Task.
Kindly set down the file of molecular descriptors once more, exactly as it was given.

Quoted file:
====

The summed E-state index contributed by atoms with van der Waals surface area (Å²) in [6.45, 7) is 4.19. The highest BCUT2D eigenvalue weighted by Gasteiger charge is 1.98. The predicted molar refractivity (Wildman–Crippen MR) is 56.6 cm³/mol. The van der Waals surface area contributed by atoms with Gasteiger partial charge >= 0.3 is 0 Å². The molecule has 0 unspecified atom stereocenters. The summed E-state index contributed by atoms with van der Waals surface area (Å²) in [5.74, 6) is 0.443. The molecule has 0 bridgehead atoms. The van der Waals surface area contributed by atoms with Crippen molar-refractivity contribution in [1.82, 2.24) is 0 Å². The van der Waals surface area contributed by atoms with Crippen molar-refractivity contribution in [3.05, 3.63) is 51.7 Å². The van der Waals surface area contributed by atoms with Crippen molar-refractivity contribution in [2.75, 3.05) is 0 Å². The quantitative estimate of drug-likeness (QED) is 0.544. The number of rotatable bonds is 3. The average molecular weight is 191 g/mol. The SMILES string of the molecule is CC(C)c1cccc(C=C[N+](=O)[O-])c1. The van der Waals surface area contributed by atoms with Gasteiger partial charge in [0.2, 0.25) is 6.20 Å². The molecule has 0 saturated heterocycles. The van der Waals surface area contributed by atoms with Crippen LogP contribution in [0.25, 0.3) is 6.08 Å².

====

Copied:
The summed E-state index contributed by atoms with van der Waals surface area (Å²) in [6.45, 7) is 4.19. The highest BCUT2D eigenvalue weighted by Gasteiger charge is 1.98. The predicted molar refractivity (Wildman–Crippen MR) is 56.6 cm³/mol. The van der Waals surface area contributed by atoms with Gasteiger partial charge >= 0.3 is 0 Å². The molecule has 0 unspecified atom stereocenters. The summed E-state index contributed by atoms with van der Waals surface area (Å²) in [5.74, 6) is 0.443. The molecule has 0 bridgehead atoms. The van der Waals surface area contributed by atoms with Crippen molar-refractivity contribution in [1.82, 2.24) is 0 Å². The van der Waals surface area contributed by atoms with Crippen molar-refractivity contribution in [3.05, 3.63) is 51.7 Å². The van der Waals surface area contributed by atoms with Crippen molar-refractivity contribution in [2.75, 3.05) is 0 Å². The quantitative estimate of drug-likeness (QED) is 0.544. The number of rotatable bonds is 3. The average molecular weight is 191 g/mol. The SMILES string of the molecule is CC(C)c1cccc(C=C[N+](=O)[O-])c1. The van der Waals surface area contributed by atoms with Gasteiger partial charge in [0.2, 0.25) is 6.20 Å². The molecule has 0 saturated heterocycles. The van der Waals surface area contributed by atoms with Crippen LogP contribution in [0.25, 0.3) is 6.08 Å².